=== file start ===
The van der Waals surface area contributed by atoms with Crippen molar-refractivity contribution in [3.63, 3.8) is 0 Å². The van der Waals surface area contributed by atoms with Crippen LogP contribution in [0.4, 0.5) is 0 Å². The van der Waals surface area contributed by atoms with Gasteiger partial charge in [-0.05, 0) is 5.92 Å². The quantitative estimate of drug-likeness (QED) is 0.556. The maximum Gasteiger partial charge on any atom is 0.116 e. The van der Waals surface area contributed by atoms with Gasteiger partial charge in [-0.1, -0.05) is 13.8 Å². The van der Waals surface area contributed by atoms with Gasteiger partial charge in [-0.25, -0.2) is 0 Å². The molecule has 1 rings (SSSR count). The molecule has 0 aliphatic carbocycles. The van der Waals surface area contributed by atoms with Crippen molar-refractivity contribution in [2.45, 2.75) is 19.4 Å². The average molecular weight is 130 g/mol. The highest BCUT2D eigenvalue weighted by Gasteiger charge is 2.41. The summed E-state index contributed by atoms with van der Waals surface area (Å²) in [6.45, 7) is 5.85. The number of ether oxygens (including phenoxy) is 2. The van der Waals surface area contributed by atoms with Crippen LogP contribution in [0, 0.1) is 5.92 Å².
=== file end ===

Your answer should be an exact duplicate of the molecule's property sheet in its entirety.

The van der Waals surface area contributed by atoms with Crippen molar-refractivity contribution in [3.63, 3.8) is 0 Å². The van der Waals surface area contributed by atoms with Crippen LogP contribution in [0.4, 0.5) is 0 Å². The van der Waals surface area contributed by atoms with Gasteiger partial charge in [-0.05, 0) is 5.92 Å². The quantitative estimate of drug-likeness (QED) is 0.556. The maximum Gasteiger partial charge on any atom is 0.116 e. The van der Waals surface area contributed by atoms with Gasteiger partial charge in [-0.1, -0.05) is 13.8 Å². The van der Waals surface area contributed by atoms with Gasteiger partial charge in [-0.25, -0.2) is 0 Å². The molecule has 1 rings (SSSR count). The molecule has 0 aliphatic carbocycles. The van der Waals surface area contributed by atoms with Crippen molar-refractivity contribution in [2.45, 2.75) is 19.4 Å². The average molecular weight is 130 g/mol. The highest BCUT2D eigenvalue weighted by Gasteiger charge is 2.41. The summed E-state index contributed by atoms with van der Waals surface area (Å²) in [6.45, 7) is 5.85. The number of ether oxygens (including phenoxy) is 2. The van der Waals surface area contributed by atoms with Crippen LogP contribution in [0, 0.1) is 5.92 Å².